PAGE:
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PKCα is genetically linked to memory capacity in healthy subjects and to risk for posttraumatic stress disorder in genocide survivors


de Quervain, D J F; Kolassa, I T; Ackermann, S; Aerni, A; Boesiger, P; Demougin, P; Elbert, T; Ertl, V; Gschwind, L; Hadziselimovic, N; Hanser, E; Heck, A; Hieber, P; Huynh, K D; Klarhofer, M; Luechinger, R; Rasch, B; Scheffler, K; Spalek, K; Stippich, C; Vogler, C; Vukojevic, V; Stetak, A; Papassotiropoulos, A (2012). PKCα is genetically linked to memory capacity in healthy subjects and to risk for posttraumatic stress disorder in genocide survivors. Proceedings of the National Academy of Sciences of the United States of America, 109(22):8746-8751.

Abstract

Strong memory of a traumatic event is thought to contribute to the development and symptoms of posttraumatic stress disorder (PTSD). Therefore, a genetic predisposition to build strong memories could lead to increased risk for PTSD after a traumatic event. Here we show that genetic variability of the gene encoding PKCα (PRKCA) was associated with memory capacity--including aversive memory--in nontraumatized subjects of European descent. This finding was replicated in an independent sample of nontraumatized subjects, who additionally underwent functional magnetic resonance imaging (fMRI). fMRI analysis revealed PRKCA genotype-dependent brain activation differences during successful encoding of aversive information. Further, the identified genetic variant was also related to traumatic memory and to the risk for PTSD in heavily traumatized survivors of the Rwandan genocide. Our results indicate a role for PKCα in memory and suggest a genetic link between memory and the risk for PTSD.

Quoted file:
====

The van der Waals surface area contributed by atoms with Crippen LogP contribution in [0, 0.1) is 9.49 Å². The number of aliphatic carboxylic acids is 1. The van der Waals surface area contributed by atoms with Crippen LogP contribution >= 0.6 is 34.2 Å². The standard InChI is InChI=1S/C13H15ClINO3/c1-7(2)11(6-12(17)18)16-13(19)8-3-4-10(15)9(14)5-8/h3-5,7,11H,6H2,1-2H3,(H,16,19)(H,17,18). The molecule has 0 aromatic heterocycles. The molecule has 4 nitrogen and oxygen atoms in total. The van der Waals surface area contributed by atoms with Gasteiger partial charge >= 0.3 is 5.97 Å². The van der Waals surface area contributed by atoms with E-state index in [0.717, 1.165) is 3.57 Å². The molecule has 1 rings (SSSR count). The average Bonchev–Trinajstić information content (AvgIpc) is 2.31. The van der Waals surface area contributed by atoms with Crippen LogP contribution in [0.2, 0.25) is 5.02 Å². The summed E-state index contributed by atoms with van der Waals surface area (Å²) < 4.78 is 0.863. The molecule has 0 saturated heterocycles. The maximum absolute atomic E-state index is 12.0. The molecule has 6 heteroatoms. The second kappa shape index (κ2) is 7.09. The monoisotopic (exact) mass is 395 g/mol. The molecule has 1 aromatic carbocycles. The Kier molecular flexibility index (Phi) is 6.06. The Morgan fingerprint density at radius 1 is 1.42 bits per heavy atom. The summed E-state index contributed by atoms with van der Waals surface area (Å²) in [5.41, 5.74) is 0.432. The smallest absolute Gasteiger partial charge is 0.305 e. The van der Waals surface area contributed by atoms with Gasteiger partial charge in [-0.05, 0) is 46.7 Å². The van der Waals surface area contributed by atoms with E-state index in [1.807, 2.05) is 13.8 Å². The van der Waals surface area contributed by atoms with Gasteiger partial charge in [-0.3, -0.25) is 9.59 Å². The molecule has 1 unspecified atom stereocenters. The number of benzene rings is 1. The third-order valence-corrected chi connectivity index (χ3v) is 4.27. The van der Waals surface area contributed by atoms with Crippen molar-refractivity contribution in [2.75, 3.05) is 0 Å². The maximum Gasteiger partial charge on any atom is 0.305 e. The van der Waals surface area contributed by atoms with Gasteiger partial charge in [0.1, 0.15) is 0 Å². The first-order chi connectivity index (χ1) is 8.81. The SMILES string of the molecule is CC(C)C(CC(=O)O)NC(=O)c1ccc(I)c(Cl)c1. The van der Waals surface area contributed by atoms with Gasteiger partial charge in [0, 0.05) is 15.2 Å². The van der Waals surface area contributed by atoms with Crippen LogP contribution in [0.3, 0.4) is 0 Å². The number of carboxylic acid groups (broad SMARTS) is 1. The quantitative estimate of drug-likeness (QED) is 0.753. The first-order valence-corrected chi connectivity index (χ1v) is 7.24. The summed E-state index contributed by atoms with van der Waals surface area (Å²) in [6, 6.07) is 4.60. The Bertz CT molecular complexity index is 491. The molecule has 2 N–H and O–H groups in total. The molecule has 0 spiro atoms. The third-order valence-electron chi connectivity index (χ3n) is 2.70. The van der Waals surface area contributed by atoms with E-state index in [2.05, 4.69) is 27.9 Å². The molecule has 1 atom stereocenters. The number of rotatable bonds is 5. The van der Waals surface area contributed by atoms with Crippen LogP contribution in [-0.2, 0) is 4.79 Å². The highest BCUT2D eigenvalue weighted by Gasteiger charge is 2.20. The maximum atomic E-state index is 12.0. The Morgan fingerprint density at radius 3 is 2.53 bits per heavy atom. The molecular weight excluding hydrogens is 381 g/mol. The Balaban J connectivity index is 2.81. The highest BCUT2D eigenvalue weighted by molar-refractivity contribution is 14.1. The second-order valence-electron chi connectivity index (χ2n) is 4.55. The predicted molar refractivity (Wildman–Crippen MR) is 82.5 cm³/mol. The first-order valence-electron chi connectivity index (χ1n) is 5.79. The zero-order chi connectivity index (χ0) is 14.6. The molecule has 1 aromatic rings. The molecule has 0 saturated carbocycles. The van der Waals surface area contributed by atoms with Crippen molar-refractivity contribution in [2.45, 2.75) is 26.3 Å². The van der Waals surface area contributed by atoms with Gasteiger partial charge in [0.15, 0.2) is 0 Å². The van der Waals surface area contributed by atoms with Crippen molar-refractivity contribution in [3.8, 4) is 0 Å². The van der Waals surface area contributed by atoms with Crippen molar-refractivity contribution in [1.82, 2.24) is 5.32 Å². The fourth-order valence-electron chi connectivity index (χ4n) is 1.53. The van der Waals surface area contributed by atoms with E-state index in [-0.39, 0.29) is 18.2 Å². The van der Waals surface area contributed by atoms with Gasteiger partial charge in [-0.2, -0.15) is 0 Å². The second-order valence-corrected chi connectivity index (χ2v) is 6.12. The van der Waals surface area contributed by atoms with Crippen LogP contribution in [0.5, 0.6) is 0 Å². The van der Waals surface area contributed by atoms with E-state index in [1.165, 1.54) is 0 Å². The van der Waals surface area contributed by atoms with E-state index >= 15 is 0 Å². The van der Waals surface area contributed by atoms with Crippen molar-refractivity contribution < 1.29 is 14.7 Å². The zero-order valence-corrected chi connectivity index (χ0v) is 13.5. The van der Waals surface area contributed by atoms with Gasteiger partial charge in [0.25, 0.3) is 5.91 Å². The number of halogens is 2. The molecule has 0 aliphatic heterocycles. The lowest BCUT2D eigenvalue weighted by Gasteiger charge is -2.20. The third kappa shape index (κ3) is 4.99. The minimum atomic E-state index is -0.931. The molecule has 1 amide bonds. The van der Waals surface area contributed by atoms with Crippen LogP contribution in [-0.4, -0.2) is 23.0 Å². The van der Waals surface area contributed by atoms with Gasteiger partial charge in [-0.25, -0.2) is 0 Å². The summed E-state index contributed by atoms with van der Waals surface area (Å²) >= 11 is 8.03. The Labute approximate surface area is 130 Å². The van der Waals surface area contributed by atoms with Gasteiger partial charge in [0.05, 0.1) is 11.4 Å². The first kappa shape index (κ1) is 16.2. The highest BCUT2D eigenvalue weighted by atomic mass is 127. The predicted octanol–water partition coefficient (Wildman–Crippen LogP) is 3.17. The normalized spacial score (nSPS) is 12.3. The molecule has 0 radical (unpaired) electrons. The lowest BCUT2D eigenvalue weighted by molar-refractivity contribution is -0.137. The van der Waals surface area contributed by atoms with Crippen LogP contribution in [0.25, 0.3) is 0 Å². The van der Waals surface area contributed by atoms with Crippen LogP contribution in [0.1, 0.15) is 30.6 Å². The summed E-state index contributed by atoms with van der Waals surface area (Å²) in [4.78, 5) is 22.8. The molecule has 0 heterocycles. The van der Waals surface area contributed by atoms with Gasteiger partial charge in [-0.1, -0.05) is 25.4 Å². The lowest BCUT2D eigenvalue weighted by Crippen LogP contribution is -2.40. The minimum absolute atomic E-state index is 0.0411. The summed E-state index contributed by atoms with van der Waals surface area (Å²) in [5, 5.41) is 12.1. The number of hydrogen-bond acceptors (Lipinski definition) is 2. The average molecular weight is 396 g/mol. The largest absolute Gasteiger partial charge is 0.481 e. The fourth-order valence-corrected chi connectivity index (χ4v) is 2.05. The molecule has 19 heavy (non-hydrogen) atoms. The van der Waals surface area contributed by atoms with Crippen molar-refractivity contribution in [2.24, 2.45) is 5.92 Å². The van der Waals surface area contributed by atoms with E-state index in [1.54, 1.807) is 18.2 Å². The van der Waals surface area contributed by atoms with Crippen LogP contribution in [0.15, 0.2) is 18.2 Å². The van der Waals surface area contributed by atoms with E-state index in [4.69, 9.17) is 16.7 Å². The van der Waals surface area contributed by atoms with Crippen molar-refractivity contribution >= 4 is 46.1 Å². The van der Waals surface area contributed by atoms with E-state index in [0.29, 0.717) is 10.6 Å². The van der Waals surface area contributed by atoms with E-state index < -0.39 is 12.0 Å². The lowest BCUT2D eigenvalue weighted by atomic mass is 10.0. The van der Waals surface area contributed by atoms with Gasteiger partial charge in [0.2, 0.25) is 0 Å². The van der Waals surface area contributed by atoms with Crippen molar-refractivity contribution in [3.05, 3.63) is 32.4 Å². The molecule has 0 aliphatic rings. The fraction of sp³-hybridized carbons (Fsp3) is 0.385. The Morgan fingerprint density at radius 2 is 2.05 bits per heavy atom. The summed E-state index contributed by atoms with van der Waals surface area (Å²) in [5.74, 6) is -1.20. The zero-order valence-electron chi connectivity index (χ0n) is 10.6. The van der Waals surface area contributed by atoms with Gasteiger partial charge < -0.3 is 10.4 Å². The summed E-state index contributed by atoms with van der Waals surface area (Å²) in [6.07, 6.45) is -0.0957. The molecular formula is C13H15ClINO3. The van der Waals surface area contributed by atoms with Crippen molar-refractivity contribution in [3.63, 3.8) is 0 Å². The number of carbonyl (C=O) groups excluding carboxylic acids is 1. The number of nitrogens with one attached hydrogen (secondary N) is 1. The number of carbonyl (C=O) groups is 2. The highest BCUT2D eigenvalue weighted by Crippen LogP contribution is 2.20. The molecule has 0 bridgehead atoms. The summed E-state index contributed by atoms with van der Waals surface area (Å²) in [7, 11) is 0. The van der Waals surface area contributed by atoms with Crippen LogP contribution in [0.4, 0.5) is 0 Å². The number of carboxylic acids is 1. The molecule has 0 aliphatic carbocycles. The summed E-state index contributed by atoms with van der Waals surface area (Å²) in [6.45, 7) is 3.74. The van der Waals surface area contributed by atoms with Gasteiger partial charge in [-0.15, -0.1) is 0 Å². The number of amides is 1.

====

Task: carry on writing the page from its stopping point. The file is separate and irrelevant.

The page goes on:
Abstract

Strong memory of a traumatic event is thought to contribute to the development and symptoms of posttraumatic stress disorder (PTSD). Therefore, a genetic predisposition to build strong memories could lead to increased risk for PTSD after a traumatic event. Here we show that genetic variability of the gene encoding PKCα (PRKCA) was associated with memory capacity--including aversive memory--in nontraumatized subjects of European descent. This finding was replicated in an independent sample of nontraumatized subjects, who additionally underwent functional magnetic resonance imaging (fMRI). fMRI analysis revealed PRKCA genotype-dependent brain activation differences during successful encoding of aversive information. Further, the identified genetic variant was also related to traumatic memory and to the risk for PTSD in heavily traumatized survivors of the Rwandan genocide. Our results indicate a role for PKCα in memory and suggest a genetic link between memory and the risk for PTSD.

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Additional indexing

Item Type:Journal Article, refereed, original work
Communities & Collections:04 Faculty of Medicine > Institute of Biomedical Engineering
Dewey Decimal Classification:170 Ethics
610 Medicine & health
Language:English
Date:2012
Deposited On:14 Feb 2013 10:02
Last Modified:05 Apr 2016 16:26
Publisher:National Academy of Sciences
ISSN:0027-8424
Free access at:Publisher DOI. An embargo period may apply.
Publisher DOI:https://doi.org/10.1073/pnas.1200857109
PubMed ID:22586106

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